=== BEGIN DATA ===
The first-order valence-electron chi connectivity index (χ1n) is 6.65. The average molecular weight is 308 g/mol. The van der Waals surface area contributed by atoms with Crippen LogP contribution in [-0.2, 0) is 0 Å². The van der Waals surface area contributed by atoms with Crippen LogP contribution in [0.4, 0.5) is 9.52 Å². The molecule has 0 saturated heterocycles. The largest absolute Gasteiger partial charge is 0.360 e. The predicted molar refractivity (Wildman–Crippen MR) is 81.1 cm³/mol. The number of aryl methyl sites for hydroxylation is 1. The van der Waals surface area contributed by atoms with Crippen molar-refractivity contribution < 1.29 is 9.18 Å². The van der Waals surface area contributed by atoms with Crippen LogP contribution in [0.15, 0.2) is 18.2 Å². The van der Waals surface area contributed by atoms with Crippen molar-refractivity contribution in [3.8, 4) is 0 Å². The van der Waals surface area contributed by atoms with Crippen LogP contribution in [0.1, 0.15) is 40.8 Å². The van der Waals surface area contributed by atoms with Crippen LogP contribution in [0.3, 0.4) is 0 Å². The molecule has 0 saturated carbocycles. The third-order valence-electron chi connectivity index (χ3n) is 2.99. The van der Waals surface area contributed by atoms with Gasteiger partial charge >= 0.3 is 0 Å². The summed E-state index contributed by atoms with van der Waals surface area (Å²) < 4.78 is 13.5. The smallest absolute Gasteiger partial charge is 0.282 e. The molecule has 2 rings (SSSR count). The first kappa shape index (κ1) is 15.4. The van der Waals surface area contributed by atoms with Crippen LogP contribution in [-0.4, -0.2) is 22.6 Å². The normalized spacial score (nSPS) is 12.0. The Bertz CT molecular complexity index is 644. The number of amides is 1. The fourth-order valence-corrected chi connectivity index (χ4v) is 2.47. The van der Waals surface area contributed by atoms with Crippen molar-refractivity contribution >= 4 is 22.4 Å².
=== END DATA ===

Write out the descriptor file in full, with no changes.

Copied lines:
The first-order valence-electron chi connectivity index (χ1n) is 6.65. The average molecular weight is 308 g/mol. The van der Waals surface area contributed by atoms with Crippen LogP contribution in [-0.2, 0) is 0 Å². The van der Waals surface area contributed by atoms with Crippen LogP contribution in [0.4, 0.5) is 9.52 Å². The molecule has 0 saturated heterocycles. The largest absolute Gasteiger partial charge is 0.360 e. The predicted molar refractivity (Wildman–Crippen MR) is 81.1 cm³/mol. The number of aryl methyl sites for hydroxylation is 1. The van der Waals surface area contributed by atoms with Crippen molar-refractivity contribution < 1.29 is 9.18 Å². The van der Waals surface area contributed by atoms with Crippen LogP contribution in [0.15, 0.2) is 18.2 Å². The van der Waals surface area contributed by atoms with Crippen molar-refractivity contribution in [3.8, 4) is 0 Å². The van der Waals surface area contributed by atoms with Crippen LogP contribution in [0.1, 0.15) is 40.8 Å². The van der Waals surface area contributed by atoms with Crippen LogP contribution in [0.3, 0.4) is 0 Å². The molecule has 0 saturated carbocycles. The third-order valence-electron chi connectivity index (χ3n) is 2.99. The van der Waals surface area contributed by atoms with Gasteiger partial charge >= 0.3 is 0 Å². The summed E-state index contributed by atoms with van der Waals surface area (Å²) < 4.78 is 13.5. The smallest absolute Gasteiger partial charge is 0.282 e. The molecule has 2 rings (SSSR count). The first kappa shape index (κ1) is 15.4. The van der Waals surface area contributed by atoms with Crippen LogP contribution in [-0.4, -0.2) is 22.6 Å². The normalized spacial score (nSPS) is 12.0. The Bertz CT molecular complexity index is 644. The number of amides is 1. The fourth-order valence-corrected chi connectivity index (χ4v) is 2.47. The van der Waals surface area contributed by atoms with Crippen molar-refractivity contribution >= 4 is 22.4 Å².